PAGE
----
The Poor Bastard

In my last post, I shared with you a picture of a snake who was close enough to crawl up my skirt, if he’d taken the notion.  Thank Goodness, he didn’t.


I received a comment from  my dear, sweet Aunt Bert asking if we killed it or am I learning to live with them?I didn’t answer her comment because it’s a complicated answer which involves more explanation than a yes/no can give.
I must begin at the beginning, which is a very good place to begin.

My snake sighting number is at a total of 4, plus one molted (do snakes molt) snake skin. 

When we bought this place, we discovered a snake skin and my wise dad commented “if you found a snake skin, the owner is around there somewhere.”  I didn’t completely ignore him, but I imagined surely the snake had moved on to greener pastures.

The first snake I saw, I killed with no less than 50  whacks of a shovel. 

The second snake I saw, was a tiny little baby snake that got away.

The third snake I saw crawled up my skirt (in my imagination)

And the fourth snake I saw was coiled under a tree hissing and striking at my dog AT THE SAME TIME the other snake was crawling up my skirt. He wasn’t in the mood for a photo shoot.

Seeing a snake will definitely give you the eebie jeebies, but seeing TWO snakes at the same time within 3 feet of one another will give you the triple eebie jeebies.

Each time a snake slithers past, I do a triple-step-bunny-hop, scream like a girl, and get the shivers all at once.  Then I dash in the house to call my beloved, my knight-in-shining-armor, my hero, who inadvertently is 30 miles or more away and lets out an exasperated breath on the other end of the line. 

My husband has me describe the snake in detail and identifies it as a bull snake:  a good, harmless, beneficial, kind and benevolent snake.  The kind I should invite for supper.  The kind I should make the poster child of the J&A Chicken Ranch. 

With the exception of the first one that I hacked to death, I leave them alone, they stay around for at least AN HOUR AND A HALF while I become a PRISONER in my own home, afraid to leave the comfort of my air-conditioned living room, peeking out the curtain every 10 minutes, watching their every move, and eventually they slither away to places unknown to me, and I live in a state of anxiety and trepidation until the next encounter.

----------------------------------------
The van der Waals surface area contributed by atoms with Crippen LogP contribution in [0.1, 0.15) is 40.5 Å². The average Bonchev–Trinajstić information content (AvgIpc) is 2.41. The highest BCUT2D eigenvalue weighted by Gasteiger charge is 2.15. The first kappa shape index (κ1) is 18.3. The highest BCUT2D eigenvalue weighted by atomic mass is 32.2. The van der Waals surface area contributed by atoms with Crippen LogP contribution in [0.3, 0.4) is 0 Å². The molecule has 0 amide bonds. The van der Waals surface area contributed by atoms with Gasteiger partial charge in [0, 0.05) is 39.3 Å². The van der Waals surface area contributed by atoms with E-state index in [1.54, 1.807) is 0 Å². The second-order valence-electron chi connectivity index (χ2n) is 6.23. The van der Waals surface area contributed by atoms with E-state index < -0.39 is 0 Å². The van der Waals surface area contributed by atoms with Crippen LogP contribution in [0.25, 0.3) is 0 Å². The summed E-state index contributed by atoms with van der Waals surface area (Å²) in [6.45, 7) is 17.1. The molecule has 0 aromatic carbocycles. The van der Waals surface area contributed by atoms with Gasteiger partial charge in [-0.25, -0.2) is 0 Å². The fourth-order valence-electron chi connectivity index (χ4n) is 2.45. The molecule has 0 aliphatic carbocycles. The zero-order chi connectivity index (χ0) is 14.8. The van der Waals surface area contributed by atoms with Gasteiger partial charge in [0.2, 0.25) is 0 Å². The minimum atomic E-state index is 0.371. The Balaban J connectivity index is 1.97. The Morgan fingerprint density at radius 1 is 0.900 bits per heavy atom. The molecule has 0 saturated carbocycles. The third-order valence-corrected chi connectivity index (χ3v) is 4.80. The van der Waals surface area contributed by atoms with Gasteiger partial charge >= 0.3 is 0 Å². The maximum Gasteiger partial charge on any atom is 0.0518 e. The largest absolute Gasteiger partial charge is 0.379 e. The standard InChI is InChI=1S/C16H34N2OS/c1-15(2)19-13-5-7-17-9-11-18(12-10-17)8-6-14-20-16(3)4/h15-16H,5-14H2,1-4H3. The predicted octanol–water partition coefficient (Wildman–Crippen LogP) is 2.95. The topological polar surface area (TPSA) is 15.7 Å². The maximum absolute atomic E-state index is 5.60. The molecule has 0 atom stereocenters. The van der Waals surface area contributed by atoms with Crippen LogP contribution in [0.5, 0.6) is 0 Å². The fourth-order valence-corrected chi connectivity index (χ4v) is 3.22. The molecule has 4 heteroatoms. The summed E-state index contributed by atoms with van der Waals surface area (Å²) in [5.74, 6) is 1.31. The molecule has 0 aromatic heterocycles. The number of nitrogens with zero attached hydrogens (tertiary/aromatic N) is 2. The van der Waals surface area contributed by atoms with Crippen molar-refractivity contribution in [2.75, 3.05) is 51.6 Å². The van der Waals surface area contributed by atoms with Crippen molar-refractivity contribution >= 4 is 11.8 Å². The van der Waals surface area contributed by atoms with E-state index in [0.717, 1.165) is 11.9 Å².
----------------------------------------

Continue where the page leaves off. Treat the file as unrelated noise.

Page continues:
Now J-Dub and I have a pretty decent marriage going on, but the snake incidents have just nearly driven us to the divorce attorneys.  And I jest not.

I want the snakes dead.  And He doesn’t.  His argument is they are harmless, they eat rodents which carry nasty diseases, and “people” claim they keep rattlesnakes away as well.  They are good snakes and I should just leave them alone. 

My argument is they give me the eebie jeebies. 
I think my argument wins.

Realizing he is not going to come to my rescue when I see a snake, realizing that I’m going to see more snakes, realizing that 50 whacks with a shovel will only kill a little snake, I asked him to show me how to shoot a gun.  That statement led to a  fight, which led to me leaving the house for a couple of hours until tempers cooled and rational thinking returned.

After a couple of hours away, and a couple ice cream cones consumed, I returned to the Snake Spa, where all snakes come to bask in refreshing coolness and safety of a mostly yellow, but half-green yard.  Come one, come all, enjoy your stay!

As I was driving up, I flicked on the bright lights and observed a dead snake in the road outside the driveway.  I walked into the house and the conversation was as follows: